How do you control your temper when arguing with your teen?


Yes, it's difficult to remain calm when your teen seems to be deliberately acting thick-headed, but you should realize that when you model respectful, pleasant behavior you will keep your relationship with your teen healthy; teens who are on good terms with their parents do take their parents' feelings and opinions into account. The time that you spend working on a good relationship with your teenagers, whether taking them out for one-on-one time or giving them your undivided attention when they want to talk, will save you much time arguing in the future. In addition, your remaining calm will keep the argument from escalating and will set a positive example of how people are able to peacefully resolve conflicts, a skill your teens can use for the rest of their life.

When your teens argue with you, first take a minute to examine whether they have a point or if the whole issue isn't worth the fight. If you decide that you have to take a stand on this matter, let your teen feel that you're listening ("I hear you." "Anything more you want to add?") and try not to turn the argument into a power struggle. You can stay firm but empathetic, and tell yourself, "I'm the adult here; I can demonstrate mature communication techniques." Don't call your teen names (selfish, lazy, stupid), and speak in a calm, quiet tone of voice.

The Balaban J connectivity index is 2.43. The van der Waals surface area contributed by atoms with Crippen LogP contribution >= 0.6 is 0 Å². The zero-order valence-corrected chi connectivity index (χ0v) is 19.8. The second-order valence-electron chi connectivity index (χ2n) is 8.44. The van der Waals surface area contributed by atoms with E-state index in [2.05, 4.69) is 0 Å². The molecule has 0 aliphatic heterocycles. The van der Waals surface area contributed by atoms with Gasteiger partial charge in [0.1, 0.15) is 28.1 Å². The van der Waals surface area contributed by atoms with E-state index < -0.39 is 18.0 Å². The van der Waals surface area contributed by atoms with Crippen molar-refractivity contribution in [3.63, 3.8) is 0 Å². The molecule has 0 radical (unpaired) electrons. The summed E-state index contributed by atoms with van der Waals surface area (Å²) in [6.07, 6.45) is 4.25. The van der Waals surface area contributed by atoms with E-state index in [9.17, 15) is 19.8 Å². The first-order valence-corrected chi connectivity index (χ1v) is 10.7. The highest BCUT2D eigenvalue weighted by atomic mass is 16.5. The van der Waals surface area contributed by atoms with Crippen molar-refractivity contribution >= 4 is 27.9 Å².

If you sense that the timing isn't right or that tempers are rising, you can tell your teen that you'll discuss it later. You can call a friend, go out for a walk while you calm down and think over your options, or count to 10 (or to 100). If your teenager becomes violent, call the police (that's what they're there for); usually one call to the law will teach your teen that violence is not tolerated in your house.

 

 

 

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